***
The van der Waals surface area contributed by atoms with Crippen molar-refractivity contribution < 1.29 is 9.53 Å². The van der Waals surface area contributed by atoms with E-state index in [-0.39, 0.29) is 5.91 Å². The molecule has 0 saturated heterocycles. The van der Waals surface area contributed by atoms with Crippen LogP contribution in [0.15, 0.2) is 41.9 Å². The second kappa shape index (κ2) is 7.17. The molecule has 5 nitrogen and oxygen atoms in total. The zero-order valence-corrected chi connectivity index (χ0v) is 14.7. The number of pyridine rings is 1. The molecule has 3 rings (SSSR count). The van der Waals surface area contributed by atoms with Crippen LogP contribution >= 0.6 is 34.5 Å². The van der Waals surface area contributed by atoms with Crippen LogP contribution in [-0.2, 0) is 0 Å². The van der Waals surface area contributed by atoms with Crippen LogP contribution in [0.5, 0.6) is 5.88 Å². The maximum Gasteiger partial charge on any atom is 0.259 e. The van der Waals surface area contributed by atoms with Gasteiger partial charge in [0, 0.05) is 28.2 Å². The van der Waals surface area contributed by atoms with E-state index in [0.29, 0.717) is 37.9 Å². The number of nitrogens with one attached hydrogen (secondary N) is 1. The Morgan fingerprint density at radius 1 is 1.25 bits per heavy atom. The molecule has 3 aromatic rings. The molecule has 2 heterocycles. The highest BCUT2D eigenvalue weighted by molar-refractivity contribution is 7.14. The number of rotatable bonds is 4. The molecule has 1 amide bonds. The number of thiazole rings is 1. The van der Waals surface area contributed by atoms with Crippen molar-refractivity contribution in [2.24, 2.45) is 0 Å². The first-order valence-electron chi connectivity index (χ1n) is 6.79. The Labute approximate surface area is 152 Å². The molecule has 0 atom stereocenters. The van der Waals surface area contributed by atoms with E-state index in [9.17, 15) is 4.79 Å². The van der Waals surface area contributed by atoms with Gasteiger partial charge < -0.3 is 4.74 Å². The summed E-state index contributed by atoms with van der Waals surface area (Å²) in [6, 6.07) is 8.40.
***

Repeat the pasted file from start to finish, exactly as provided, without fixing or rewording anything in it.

The van der Waals surface area contributed by atoms with Crippen molar-refractivity contribution < 1.29 is 9.53 Å². The van der Waals surface area contributed by atoms with E-state index in [-0.39, 0.29) is 5.91 Å². The molecule has 0 saturated heterocycles. The van der Waals surface area contributed by atoms with Crippen LogP contribution in [0.15, 0.2) is 41.9 Å². The second kappa shape index (κ2) is 7.17. The molecule has 5 nitrogen and oxygen atoms in total. The zero-order valence-corrected chi connectivity index (χ0v) is 14.7. The number of pyridine rings is 1. The molecule has 3 rings (SSSR count). The van der Waals surface area contributed by atoms with Crippen LogP contribution >= 0.6 is 34.5 Å². The van der Waals surface area contributed by atoms with Crippen LogP contribution in [-0.2, 0) is 0 Å². The van der Waals surface area contributed by atoms with Crippen LogP contribution in [0.5, 0.6) is 5.88 Å². The maximum Gasteiger partial charge on any atom is 0.259 e. The van der Waals surface area contributed by atoms with Gasteiger partial charge in [0, 0.05) is 28.2 Å². The van der Waals surface area contributed by atoms with E-state index in [0.29, 0.717) is 37.9 Å². The number of nitrogens with one attached hydrogen (secondary N) is 1. The Morgan fingerprint density at radius 1 is 1.25 bits per heavy atom. The molecule has 3 aromatic rings. The molecule has 2 heterocycles. The highest BCUT2D eigenvalue weighted by molar-refractivity contribution is 7.14. The number of rotatable bonds is 4. The molecule has 1 amide bonds. The number of thiazole rings is 1. The van der Waals surface area contributed by atoms with Crippen molar-refractivity contribution in [2.24, 2.45) is 0 Å². The first-order valence-electron chi connectivity index (χ1n) is 6.79. The Labute approximate surface area is 152 Å². The molecule has 0 atom stereocenters. The van der Waals surface area contributed by atoms with E-state index in [9.17, 15) is 4.79 Å². The van der Waals surface area contributed by atoms with Gasteiger partial charge < -0.3 is 4.74 Å². The summed E-state index contributed by atoms with van der Waals surface area (Å²) in [6, 6.07) is 8.40.